My goodness, where did May go?
Within the coming days city merchants and businesses will be embracing our cowboy-heritage as they gear up (gussie-up) in preparation to make hay while the sun shines throughout June, for the Williams Lake Stampede. COOL!
What’s COOL, why large caps? It’s the acronym for a controversial U.S. law (Country of Origin Labelling) which makes it mandatory for U.S. retailers to label fresh beef, pork, lamb (processed meats/exempt) fresh fruits, vegetables and nuts on retail shelves with their country-of-origin.
As a Canadian, why should you care?
Because that extra-label leads directly to discrimination of imported Canadian livestock, fruit, vegetables and nuts as it results in higher costs to retailers if they buy ‘Canadian’ as opposed to domestic product and who wants to pay extra?
The numbers show that COOL costs Canadian beef-producers approximately $25 to $40 per head, which adds up to a staggering loss of about $640 million dollars annually in lost revenue.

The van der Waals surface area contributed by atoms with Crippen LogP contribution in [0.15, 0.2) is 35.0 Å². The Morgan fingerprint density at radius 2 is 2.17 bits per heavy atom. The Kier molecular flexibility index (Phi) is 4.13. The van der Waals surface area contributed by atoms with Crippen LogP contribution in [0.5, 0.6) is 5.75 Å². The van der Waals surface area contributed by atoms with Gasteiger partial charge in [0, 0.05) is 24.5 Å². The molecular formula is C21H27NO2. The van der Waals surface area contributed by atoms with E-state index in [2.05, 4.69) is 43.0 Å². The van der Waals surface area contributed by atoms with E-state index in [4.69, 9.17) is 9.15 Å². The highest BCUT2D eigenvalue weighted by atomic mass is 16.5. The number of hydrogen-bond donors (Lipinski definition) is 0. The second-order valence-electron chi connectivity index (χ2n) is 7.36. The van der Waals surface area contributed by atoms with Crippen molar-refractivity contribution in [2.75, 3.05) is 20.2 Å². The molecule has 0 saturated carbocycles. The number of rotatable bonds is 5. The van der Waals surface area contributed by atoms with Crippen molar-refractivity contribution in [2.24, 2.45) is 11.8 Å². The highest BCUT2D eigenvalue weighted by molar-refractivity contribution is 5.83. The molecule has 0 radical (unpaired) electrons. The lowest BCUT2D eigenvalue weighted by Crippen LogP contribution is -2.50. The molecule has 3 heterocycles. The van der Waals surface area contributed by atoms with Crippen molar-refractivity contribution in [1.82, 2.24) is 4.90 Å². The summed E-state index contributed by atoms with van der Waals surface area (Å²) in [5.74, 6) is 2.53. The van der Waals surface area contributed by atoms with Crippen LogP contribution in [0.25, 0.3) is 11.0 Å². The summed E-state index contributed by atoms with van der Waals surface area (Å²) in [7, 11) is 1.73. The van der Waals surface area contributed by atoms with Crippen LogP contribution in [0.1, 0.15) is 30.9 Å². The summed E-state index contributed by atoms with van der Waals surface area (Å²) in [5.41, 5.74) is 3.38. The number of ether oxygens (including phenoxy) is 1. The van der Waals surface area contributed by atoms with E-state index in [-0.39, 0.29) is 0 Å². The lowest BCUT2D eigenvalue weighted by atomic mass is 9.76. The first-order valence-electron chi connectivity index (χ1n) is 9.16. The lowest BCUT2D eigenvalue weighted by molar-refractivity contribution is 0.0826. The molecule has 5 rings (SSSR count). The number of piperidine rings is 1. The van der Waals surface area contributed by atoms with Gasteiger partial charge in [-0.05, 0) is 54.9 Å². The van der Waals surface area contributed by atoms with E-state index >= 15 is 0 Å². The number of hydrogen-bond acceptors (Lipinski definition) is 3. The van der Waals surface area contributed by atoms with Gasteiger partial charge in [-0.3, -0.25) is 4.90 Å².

Needless to say, they are not happy with COOL.
Canadian Cattlemen’s Association — President Martin Unrau voiced his group’s extreme frustration (Beef in BC/website) that the U.S. continues to inflict those costs on Canadian producers in spite of a ruling by the World Trade Organization (WTO) requiring the U.S. to bring COOL-requirements into compliance with (the U.S.’s) international obligation, thereby eliminating their discrimination against imported livestock.
The governing body ruled that COOL violates WTO-rules with the requirement that meat produced (in the U.S.) from imported livestock must bear a different label from meat produced from U.S.-born livestock.
This law necessitates segregation which adds extra handling costs that are inflicted disproportionally on imported livestock (discrimination).
The extra costs are picked straight out of Canadian cattlemen’s-pockets, the majority of whom view COOL as downright un-neighbourly!
Their anger (as the U.S. fails to comply with the WTO ruling) has given voice to the demand (to the Canadian government) that retaliatory tariffs be imposed.
Liz Twan is a rancher and freelance columnist for the Tribune.